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Here’s what to eat at Columbia’s new 1801 Grille

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Even though Tom Sasser already owned five restaurants in the Carolinas when he opened 1801 Grille at USC’s 650 Lincoln complex last month, he and chef Jason Bruner didn’t transfer menus from his group’s other eateries. Instead, the two created a menu full of items that can only be found at 1801.

Items such as the pancetta-crusted brick oven wild boar and bison meatloaf.

“It’s not your mother’s meatloaf,” Sasser said. “It has a really unique flavor, and it’s topped with a nice sauce. It’s a staple. It’s comfort food at its best.”

Other popular menu items include a blackened mahi mahi with creamy cauliflower gratin and apple slaw, a brick oven-smoked chicken topped with a Southern white sauce and served with caramelized crispy Brussels sprouts and a pastrami Reuben with jalapeno sauerkraut and Swiss.

All menu items are made with locally sourced goods whenever possible, said Sasser, who once planted 70 tomato plants in his own backyard to supply fresh tomatoes to his restaurants.

Though it’s only been open a few weeks, the restaurant’s more traditional tavern-type menu items already have proven successful as well, Sasser said.

“The pizzas have been great, and the burgers have been really popular,” Sasser said. “This is a burger world we live in. People really love their burgers, and we sell a lot.”

Burgers are made from certified Angus 80/20 beef chuck and are made to order. Two of them, the 1801 melt and the griddle burger, are cooked on the kitchen’s griddle, while the third, the bacon burger topped with avocado remoulade, is grilled.

“Some people really prefer the griddle because the burger cooks in its own juices,” Sasser said. “It gives it a really nice, full flavor.”

Down the road, the menu will most likely feature a special burger made from American Wagyu steers raised on Sasser’s brother’s farm in North Carolina.

The restaurant also features cocktails inspired by those made around the year 1801, as well as Old and New World wines.

While 1801 is full of original-recipe menu items, the restaurant does offer up one dish in homage to the original Harper’s in Five Points – the very popular chicken supremes fried chicken tenderloins.

“My sister and I developed that recipe in 1986 and worked on it about six months,” Sasser said. “It’s a fresh product with no preservatives, and it gives you a little comfort. We added it here as a way to pay homage to Harper’s.”

How did the place get its start?

In addition to Harper’s in Five Points, which Sasser opened in 1990, his Harper’s Restaurant Group owns two more Harper’s restaurants in North Carolina, along with Mimosa Grill and Upstream, both in Charlotte. Last year, the University of South Carolina approached Sasser about opening a restaurant in its 650 Lincoln mixed-use student housing complex. He developed the idea for 1801 Grille, named in honor of the year the university was founded.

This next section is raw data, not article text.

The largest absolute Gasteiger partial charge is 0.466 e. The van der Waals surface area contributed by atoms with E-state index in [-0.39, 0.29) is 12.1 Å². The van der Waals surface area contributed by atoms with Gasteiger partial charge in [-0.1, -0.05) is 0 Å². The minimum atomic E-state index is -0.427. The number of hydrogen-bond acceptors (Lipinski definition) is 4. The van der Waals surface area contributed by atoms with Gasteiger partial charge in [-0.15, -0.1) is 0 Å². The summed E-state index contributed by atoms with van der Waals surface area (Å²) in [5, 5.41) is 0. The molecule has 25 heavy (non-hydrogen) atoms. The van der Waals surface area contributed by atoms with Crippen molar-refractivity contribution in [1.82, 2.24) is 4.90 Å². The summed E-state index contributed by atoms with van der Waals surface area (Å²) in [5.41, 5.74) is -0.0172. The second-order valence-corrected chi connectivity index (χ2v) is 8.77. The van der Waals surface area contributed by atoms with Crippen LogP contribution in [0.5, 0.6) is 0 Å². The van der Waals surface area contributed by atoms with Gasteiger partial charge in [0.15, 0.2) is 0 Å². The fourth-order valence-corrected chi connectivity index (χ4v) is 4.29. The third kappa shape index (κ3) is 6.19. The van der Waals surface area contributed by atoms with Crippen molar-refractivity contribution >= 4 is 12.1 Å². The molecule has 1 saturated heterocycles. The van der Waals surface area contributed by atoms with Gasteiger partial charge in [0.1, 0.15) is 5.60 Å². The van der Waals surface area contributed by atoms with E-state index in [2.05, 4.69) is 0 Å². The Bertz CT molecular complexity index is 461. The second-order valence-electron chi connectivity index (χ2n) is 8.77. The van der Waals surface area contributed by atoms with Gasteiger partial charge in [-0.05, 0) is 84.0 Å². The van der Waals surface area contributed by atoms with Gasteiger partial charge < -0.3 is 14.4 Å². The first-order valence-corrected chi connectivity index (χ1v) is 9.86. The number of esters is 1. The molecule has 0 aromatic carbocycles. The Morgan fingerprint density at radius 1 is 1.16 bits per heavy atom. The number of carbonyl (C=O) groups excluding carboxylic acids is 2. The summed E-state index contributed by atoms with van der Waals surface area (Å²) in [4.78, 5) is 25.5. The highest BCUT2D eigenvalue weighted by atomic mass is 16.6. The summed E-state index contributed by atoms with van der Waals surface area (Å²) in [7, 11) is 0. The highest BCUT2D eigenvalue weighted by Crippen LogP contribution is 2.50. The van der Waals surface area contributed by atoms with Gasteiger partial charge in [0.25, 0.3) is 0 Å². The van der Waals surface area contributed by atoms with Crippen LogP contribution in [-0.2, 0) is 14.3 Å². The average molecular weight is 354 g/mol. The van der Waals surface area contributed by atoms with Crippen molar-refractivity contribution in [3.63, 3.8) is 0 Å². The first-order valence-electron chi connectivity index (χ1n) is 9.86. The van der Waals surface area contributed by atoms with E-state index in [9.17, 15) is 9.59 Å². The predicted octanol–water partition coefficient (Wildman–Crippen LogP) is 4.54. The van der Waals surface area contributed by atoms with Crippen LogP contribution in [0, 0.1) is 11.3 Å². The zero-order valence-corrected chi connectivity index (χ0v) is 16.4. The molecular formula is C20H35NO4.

What else?

Once Sasser decided on the 1801 theme, he decided to carry it throughout the restaurant, adding a private room in the back of the main dining space decked out in USC sports regalia that he hopes the university will use as a recruiting room when potential athletes and their families come to town. The room, which seats up to 14, also can be reserved by diners.

A look inside the "Recruiting Room" at 1801 Grille at the base of the 650 Lincoln apartment complex.

While the main portion of the restaurant is not overtly USC, the hallway leading to the restrooms is a tribute gallery to the university, with images dating from 1801 to the 1950s.

“When we decided to go with the 1801 idea, I got with the archivist at the university, and she brought me every book they had in the USC library that documented everything that had happened at the university from 1801 to present day,” Sasser said. “I put a sticky note on every drawing or photo I was interested in, and she digitized all of that for me.”

Then, Sasser and his architect sat down to select the 97 images that would be used in the hallway gallery and plotted their placement. A map identifying each image is available at the restaurant upon request.

A more subtle tribute to the university is in the brick walls in the restaurant’s entryway and along the back wall beside the bar.

“The bricks used on those walls were from the original brick wall constructed around the USC Horseshoe in 1835 as a way of keeping students on campus,” Sasser said. “And they helped protect the campus during the Civil War.”

What does the place look like?

1801 Grille has an Old World tavern feel with an updated, modern twist. The restaurant’s mahogany tables and large, metal chandeliers were designed and made by Sasser’s brother (the same one who raises the Wagyu steers). A patio with roll-up, garage-style glass doors that make way to a completely open-air space can seat up to 40 and can be reserved for private parties.

1801 Grille

WHERE: 700 Lincoln St. in USC’s 650 Lincoln complex

WHEN: 11:30 a.m.-10 p.m. Monday-Thursday; 11:30 a.m.-11 p.m. (or later) Friday-Saturday; 11:30 a.m.-9 p.m. Sunday.

COST: Pizzas and burgers start around $14; entrees range from about $16-$24.

WORTH NOTING: Complimentary parking, which can be accessed from Park Street

INFO: (803) 219-1119, www.1801grille.com, www.facebook.com/1801Grille